January 30, 2013
State Schools Chief Tom Torlakson Urges Agencies to
Apply to Become Summer Food Service Program Sponsors
SACRAMENTO—In order to keep children well-nourished during the summer recess and ready to learn when they go back to school in the fall, State Superintendent of Public Instruction Tom Torlakson today urged eligible organizations to apply now to become meal sites this summer through the Summer Food Service Program (SFSP).
"During summer recess, low-income children often miss out on the daily nutritious meals and the intellectual stimulation they get at school, and then they end up lagging behind their peers when school starts again," said Torlakson. "That's why it's important for places where kids hang out, like camps and community centers, to sign up to become summer meal sites to provide good food and fun activities for families in need."
Research shows children who fail to engage in high-quality summer learning are less likely to be physically active or receive proper nutrition. These factors contribute to a phenomenon called summer learning loss. When these children come back to school, they are often behind their peers, contributing to a persistent achievement gap. This is part of the reason Torlakson participates in the Summer Matters [http://summermatters2you.net/home] campaign and Team California for Healthy Kids, an initiative he launched to help keep children active and properly nourished.
The SFSP serves meals to children in geographic areas where at least 50 percent of students are eligible to receive free or reduced-price school meals. The Program works by reimbursing agencies that serve nutritious meals to children 18 years and younger during school vacation. The SFSP operates when schools in a community are on vacation for at least 15 continuous school days or when year-round schools are off track. The program benefits all children in accordance with federal law and U.S. Department of Agriculture (USDA) policy, and is prohibited from discriminating on the basis of race, color, national origin, sex, age, or disability.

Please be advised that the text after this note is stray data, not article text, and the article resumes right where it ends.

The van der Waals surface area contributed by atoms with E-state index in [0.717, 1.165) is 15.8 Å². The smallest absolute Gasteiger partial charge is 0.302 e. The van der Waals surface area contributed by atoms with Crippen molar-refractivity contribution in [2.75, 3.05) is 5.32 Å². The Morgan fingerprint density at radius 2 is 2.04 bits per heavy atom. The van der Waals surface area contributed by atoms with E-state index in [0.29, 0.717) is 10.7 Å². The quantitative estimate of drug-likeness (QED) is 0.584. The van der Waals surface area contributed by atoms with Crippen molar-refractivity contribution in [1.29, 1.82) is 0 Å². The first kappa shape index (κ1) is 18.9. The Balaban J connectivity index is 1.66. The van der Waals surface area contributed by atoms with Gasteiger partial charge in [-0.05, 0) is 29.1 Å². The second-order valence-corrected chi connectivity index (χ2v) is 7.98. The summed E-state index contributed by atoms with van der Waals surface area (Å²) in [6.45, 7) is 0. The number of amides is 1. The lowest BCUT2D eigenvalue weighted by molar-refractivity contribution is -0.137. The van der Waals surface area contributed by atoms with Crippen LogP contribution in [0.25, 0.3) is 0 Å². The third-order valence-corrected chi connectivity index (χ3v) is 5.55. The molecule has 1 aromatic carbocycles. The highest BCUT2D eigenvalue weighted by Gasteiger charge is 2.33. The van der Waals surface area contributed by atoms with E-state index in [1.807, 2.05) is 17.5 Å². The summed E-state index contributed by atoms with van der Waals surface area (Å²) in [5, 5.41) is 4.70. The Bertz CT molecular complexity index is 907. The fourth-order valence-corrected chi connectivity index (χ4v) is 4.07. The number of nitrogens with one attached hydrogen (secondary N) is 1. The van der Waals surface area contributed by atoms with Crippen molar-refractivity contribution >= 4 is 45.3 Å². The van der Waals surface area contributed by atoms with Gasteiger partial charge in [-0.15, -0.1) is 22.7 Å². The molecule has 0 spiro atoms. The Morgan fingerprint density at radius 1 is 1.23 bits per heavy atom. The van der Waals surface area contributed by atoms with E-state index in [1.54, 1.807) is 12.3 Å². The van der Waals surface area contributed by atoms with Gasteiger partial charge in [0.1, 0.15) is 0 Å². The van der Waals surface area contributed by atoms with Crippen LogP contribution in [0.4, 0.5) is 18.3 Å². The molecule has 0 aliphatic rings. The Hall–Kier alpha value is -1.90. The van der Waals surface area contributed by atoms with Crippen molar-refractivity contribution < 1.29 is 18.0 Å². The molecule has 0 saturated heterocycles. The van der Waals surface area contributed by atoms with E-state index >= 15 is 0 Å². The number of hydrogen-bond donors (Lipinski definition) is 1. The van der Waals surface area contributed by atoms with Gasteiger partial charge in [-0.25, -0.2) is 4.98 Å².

Eligible sponsors may include schools, camps, Indian tribal governments, private nonprofit agencies, and municipal, state, county, or local government offices. Sponsors may prepare meals or obtain meals from another SFSP sponsor, public or commercial food vendor, or a school food service department. All meals must meet the USDA minimum meal patterns. Eligible sponsors also often provide summer activities for children.
Agencies interested in becoming SFSP sponsors must obtain training by California Department of Education (CDE) staff before their applications can be approved. Applications are due 45 days before beginning meal service and no later than June 15. These training sessions are usually available from late February through April. All commercial food service vendors are also invited to participate in the training sessions. The training will benefit food service vendors by providing information for meeting SFSP meal pattern and contract requirements. Agencies interested in becoming summer food sponsors may contact Melissa Garza at 800-952-5609, 916-322-5885, or firstname.lastname@example.org; or Dennis Arena at 800-952-5609, 916-324-9073, or email@example.com. To receive training information, learn how to access the online application, or learn how to become a SFSP Sponsor or SFSP food vendor, visit CDE's Summer Food Service Program Information - Summer Food Service Web page.
For additional information and tools for running a successful summer program, visit the California Summer Meal Coalition [http://www.summermealcoalition.org/] Web site.
The CDE will update its interactive map of Summer Meal Service Sites - Food Programs in early summer to help families locate a summer meal site or summer sponsor close to them.
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Tom Torlakson —
State Superintendent of Public Instruction
Communications Division, Room 5206, 916-319-0818, Fax 916-319-0100